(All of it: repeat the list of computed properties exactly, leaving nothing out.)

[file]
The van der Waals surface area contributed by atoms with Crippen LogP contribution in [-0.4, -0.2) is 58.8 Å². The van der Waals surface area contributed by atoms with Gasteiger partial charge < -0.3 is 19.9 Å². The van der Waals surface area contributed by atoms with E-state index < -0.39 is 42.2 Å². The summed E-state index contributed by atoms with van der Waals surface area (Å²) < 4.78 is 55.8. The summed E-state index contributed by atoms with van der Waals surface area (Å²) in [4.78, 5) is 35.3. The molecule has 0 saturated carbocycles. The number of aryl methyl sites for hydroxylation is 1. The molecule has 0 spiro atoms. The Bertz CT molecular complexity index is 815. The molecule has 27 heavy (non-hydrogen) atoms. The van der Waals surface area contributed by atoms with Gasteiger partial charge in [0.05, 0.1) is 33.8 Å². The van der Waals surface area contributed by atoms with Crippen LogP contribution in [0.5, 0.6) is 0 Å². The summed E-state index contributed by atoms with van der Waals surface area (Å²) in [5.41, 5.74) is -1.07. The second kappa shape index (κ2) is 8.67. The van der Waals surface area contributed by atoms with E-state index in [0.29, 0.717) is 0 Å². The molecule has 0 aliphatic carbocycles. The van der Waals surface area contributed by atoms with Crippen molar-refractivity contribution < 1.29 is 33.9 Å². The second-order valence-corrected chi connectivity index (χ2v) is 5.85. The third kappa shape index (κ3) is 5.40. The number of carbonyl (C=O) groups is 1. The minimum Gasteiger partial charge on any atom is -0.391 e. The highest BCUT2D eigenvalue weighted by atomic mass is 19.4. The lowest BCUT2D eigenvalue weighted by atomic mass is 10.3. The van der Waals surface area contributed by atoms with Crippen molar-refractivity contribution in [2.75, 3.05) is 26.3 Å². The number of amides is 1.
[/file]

The van der Waals surface area contributed by atoms with Crippen LogP contribution in [-0.4, -0.2) is 58.8 Å². The van der Waals surface area contributed by atoms with Gasteiger partial charge < -0.3 is 19.9 Å². The van der Waals surface area contributed by atoms with E-state index < -0.39 is 42.2 Å². The summed E-state index contributed by atoms with van der Waals surface area (Å²) < 4.78 is 55.8. The summed E-state index contributed by atoms with van der Waals surface area (Å²) in [4.78, 5) is 35.3. The molecule has 0 saturated carbocycles. The number of aryl methyl sites for hydroxylation is 1. The molecule has 0 spiro atoms. The Bertz CT molecular complexity index is 815. The molecule has 27 heavy (non-hydrogen) atoms. The van der Waals surface area contributed by atoms with Gasteiger partial charge in [0.05, 0.1) is 33.8 Å². The van der Waals surface area contributed by atoms with Crippen LogP contribution in [0.5, 0.6) is 0 Å². The summed E-state index contributed by atoms with van der Waals surface area (Å²) in [5.41, 5.74) is -1.07. The second kappa shape index (κ2) is 8.67. The van der Waals surface area contributed by atoms with E-state index in [0.29, 0.717) is 0 Å². The molecule has 0 aliphatic carbocycles. The van der Waals surface area contributed by atoms with Crippen molar-refractivity contribution < 1.29 is 33.9 Å². The second-order valence-corrected chi connectivity index (χ2v) is 5.85. The third kappa shape index (κ3) is 5.40. The number of carbonyl (C=O) groups is 1. The minimum Gasteiger partial charge on any atom is -0.391 e. The highest BCUT2D eigenvalue weighted by atomic mass is 19.4. The lowest BCUT2D eigenvalue weighted by atomic mass is 10.3. The van der Waals surface area contributed by atoms with Crippen molar-refractivity contribution in [2.75, 3.05) is 26.3 Å². The number of amides is 1.